The truth behind LET THEM EAT CAKE

Contrary to popular belief . . . 

An old embroidery piece of mine featuring a cake by  Kate Sullivan .

An old embroidery piece of mine featuring a cake by Kate Sullivan.

I learned of this a few years ago upon reading Antonia Fraser's captivating biography, Marie Antoinette: The Journey. In it, she briefly espouses on the popular myth, explaining that the phrase was actually uttered 100 years before Marie had even been born by Marie-Thérèse, the wife of Louis XIV. Fraser continues, "It was a callous and ignorant statement and she, Marie Antoinette, was neither.

Another important note: The phrase was printed in Jean-Jacques Rousseau's Confessions, the final volume of which was completed by 1769 when Marie Antoinette was just 14; it would be another year before she even arrived at Versailles to marry the Dauphin.

Finally, as for Let them eat brioche versus Let them eat cake? My best guess is that it's just how the English language has adopted the phrase. I'd be curious to know what they say in France; is it still Qu'ils mangent de la brioche, or has it altered to Qu'ils mangent de la gateaux? Anyone know?

CakeBook Monday: THE STORY OF CAKE by Norah Smaridge

The Story of Cake by Norah Smaridge is today's pick for CakeBook Monday. Published in 1978, and aimed at young readers, it's a short book of interesting tidbits, a few recipes, and some out-of-date facts. The real gem is the author. Born in Liverpool, Smaridge came to the U.S. as a child with her sea captain father and became a prolific author of books for young adults including the straightforwardly titled You Know Better Than That. All that said, The Story of Cake is not a must-have unless you're an obsessive like me or have a thing for late-70s illustrations.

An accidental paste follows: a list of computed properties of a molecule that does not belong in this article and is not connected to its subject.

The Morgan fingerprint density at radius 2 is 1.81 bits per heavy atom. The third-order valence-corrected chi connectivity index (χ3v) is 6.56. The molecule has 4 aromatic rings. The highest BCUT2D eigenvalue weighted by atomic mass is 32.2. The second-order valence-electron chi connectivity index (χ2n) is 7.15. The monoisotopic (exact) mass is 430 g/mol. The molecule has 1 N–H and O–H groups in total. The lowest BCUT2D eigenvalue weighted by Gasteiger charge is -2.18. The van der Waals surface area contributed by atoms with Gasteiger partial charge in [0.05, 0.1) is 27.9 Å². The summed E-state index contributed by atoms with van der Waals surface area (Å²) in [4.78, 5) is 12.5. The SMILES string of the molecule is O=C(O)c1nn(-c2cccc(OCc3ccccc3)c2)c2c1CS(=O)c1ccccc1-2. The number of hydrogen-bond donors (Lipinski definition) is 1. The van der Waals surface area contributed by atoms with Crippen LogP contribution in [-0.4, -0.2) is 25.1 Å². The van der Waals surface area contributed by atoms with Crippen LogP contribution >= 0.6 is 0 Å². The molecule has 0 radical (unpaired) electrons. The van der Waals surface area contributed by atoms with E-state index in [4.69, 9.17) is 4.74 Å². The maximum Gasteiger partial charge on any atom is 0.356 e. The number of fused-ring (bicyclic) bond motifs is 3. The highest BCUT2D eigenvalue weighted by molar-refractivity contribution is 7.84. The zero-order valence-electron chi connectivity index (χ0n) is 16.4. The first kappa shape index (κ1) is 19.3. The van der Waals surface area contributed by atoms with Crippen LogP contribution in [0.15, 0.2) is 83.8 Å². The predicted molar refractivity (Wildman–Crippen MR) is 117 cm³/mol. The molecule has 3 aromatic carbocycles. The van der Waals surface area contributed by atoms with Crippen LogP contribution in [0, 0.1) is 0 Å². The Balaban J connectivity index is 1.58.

CakeBook Monday: CAKE, A Global History

This week's CakeBook book is a slim volume in The Edible Series,  Cake: A Global History by Nicola Humble. Covering everything from general history and culture to symbolism and literary relevance, the book manages to pack a lot into 127 pages. This is one I re-read at least once a year, and is a copy that I particularly cherish. Not just for the subject matter, but also for that fact that I once ran into Amy Sedaris while carrying this book and convinced her to sign it . . .